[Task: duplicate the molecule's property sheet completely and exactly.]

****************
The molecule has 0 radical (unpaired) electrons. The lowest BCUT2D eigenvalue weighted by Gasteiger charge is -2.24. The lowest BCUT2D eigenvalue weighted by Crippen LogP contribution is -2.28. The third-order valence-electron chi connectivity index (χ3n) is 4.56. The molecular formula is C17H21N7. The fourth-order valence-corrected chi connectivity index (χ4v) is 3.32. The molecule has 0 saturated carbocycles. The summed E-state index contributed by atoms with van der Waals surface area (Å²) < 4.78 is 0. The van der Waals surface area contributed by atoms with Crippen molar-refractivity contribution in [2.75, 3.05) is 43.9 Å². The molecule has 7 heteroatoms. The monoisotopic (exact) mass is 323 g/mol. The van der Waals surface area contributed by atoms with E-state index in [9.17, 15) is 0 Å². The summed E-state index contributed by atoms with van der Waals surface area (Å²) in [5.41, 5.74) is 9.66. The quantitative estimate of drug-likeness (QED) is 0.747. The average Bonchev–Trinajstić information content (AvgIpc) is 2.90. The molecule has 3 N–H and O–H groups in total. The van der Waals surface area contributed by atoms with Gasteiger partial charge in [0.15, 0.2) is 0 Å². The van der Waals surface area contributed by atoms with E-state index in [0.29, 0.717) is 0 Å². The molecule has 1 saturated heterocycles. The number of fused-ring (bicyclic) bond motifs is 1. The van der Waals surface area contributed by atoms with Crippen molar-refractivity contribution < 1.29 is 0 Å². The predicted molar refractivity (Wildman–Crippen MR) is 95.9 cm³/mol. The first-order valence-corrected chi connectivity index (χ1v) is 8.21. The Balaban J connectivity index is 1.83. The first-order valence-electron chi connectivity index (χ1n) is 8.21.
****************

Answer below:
The molecule has 0 radical (unpaired) electrons. The lowest BCUT2D eigenvalue weighted by Gasteiger charge is -2.24. The lowest BCUT2D eigenvalue weighted by Crippen LogP contribution is -2.28. The third-order valence-electron chi connectivity index (χ3n) is 4.56. The molecular formula is C17H21N7. The fourth-order valence-corrected chi connectivity index (χ4v) is 3.32. The molecule has 0 saturated carbocycles. The summed E-state index contributed by atoms with van der Waals surface area (Å²) < 4.78 is 0. The van der Waals surface area contributed by atoms with Crippen molar-refractivity contribution in [2.75, 3.05) is 43.9 Å². The molecule has 7 heteroatoms. The monoisotopic (exact) mass is 323 g/mol. The van der Waals surface area contributed by atoms with E-state index in [9.17, 15) is 0 Å². The summed E-state index contributed by atoms with van der Waals surface area (Å²) in [5.41, 5.74) is 9.66. The quantitative estimate of drug-likeness (QED) is 0.747. The average Bonchev–Trinajstić information content (AvgIpc) is 2.90. The molecule has 3 N–H and O–H groups in total. The van der Waals surface area contributed by atoms with Gasteiger partial charge in [0.15, 0.2) is 0 Å². The van der Waals surface area contributed by atoms with E-state index in [0.29, 0.717) is 0 Å². The molecule has 1 saturated heterocycles. The number of fused-ring (bicyclic) bond motifs is 1. The van der Waals surface area contributed by atoms with Crippen molar-refractivity contribution < 1.29 is 0 Å². The predicted molar refractivity (Wildman–Crippen MR) is 95.9 cm³/mol. The first-order valence-corrected chi connectivity index (χ1v) is 8.21. The Balaban J connectivity index is 1.83. The first-order valence-electron chi connectivity index (χ1n) is 8.21.